Having had our fill of beach life, we moved up the road to our accommodation at Al Jawad Suites in Aqaba city. Clean, spacious, great wifi and entirely modern, Al Jawad Suites was a very welcome change and has me back in the good books with the fambam.
Despite the upgrade in digs, one member hadn’t quite realised we’d moved on and was struggling to readjust.
Aqaba city is situated at the northernmost tip of the Gulf of Aqaba where four countries are within spitting distance of each other. Jordan’s only coastal city is a mere three kilometres from the Israeli city of Eilat, eight kilometres down the road from which is Egypt. Back on the Jordanian side of the Gulf of Aqaba, Saudi Arabia is also less than 20 kilometres away.
Nicknamed the Bride of the Red Sea, it is a weird city from a tourists point of view. Considering it is vying for the tourist dollar there is a lot more it could do to promote itself, beyond the considerable attractions that come associated with the Red Sea. The majority of historical attractions are either underpromoted, underdeveloped or underwhelming. A bride she might well be, but given the surprising lack of effort that has gone in to this facet of things, a shotgun bride might be a better way to describe her. Despite all this unfulfilled potential Aqaba still is a pleasant place to spend a couple of days in, with a number of sites worth investigating.
Ruins of Ayla
The ancient city of Aqaba began life as Elath as a bishopric under Byzantine rule. After Islamic conquest around 650 AD, it was renamed Ayla and became the first Islamic city outside the Arabian peninsula. A small amount of ruins are left from these earlier times, where entrance can be gained for free through a small gate near the Aqaba Gateway food precinct. Some panels on site provide a modicum of information when walking about, which can easily be covered off in fifteen minutes.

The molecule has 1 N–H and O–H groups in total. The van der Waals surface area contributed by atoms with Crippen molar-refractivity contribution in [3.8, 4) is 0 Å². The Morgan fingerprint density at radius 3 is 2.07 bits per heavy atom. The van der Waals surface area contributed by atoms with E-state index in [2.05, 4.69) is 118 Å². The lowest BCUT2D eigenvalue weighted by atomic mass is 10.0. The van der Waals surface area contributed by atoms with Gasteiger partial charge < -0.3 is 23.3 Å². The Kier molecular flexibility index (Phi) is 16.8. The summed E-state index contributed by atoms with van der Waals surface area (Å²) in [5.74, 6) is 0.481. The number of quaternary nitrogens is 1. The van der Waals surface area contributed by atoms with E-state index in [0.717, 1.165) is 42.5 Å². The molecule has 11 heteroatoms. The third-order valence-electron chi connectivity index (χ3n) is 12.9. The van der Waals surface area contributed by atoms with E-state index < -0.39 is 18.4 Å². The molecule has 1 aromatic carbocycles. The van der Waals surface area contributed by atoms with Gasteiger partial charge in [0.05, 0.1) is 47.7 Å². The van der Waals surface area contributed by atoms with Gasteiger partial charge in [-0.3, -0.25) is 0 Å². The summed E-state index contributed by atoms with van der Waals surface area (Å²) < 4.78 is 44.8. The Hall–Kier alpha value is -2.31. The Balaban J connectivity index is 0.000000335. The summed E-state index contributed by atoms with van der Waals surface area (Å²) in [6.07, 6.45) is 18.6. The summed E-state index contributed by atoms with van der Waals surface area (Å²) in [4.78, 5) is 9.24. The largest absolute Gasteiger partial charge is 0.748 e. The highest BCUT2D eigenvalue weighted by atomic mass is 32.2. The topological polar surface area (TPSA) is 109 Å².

Aqaba Fort, also known as Aqaba Castle or Mamluk Castle, was another castle originally built by the Crusaders in the 12th century. Subsequently destroyed after Saladin conquered the area later in that century, it was then rebuilt in the early 16th century by the Mamluk’s. The city was under Ottoman rule in the early 20th century when it earnt its place in history, which for most of us, came to our attention through the historically blemished movie Lawrence of Arabia.
What is true, is that Lawrence and an Arabic 500-man strong force captured Aqaba after having spent close to eight weeks in the desert. The main battle, however, was fought against a smaller number of Turkish soldiers at an outpost outside of Aqaba at Aba el Lissan. Regardless, this act formed a significant part of the Great Arab Revolt aimed at creating a unified and independent Arab State, which the British promised but later failed to recognise.
Unfortunately, the Fort is currently closed and has been for some time, with no date provided for reopening. It is still worth visiting, however, to have a quick look at the outside defences.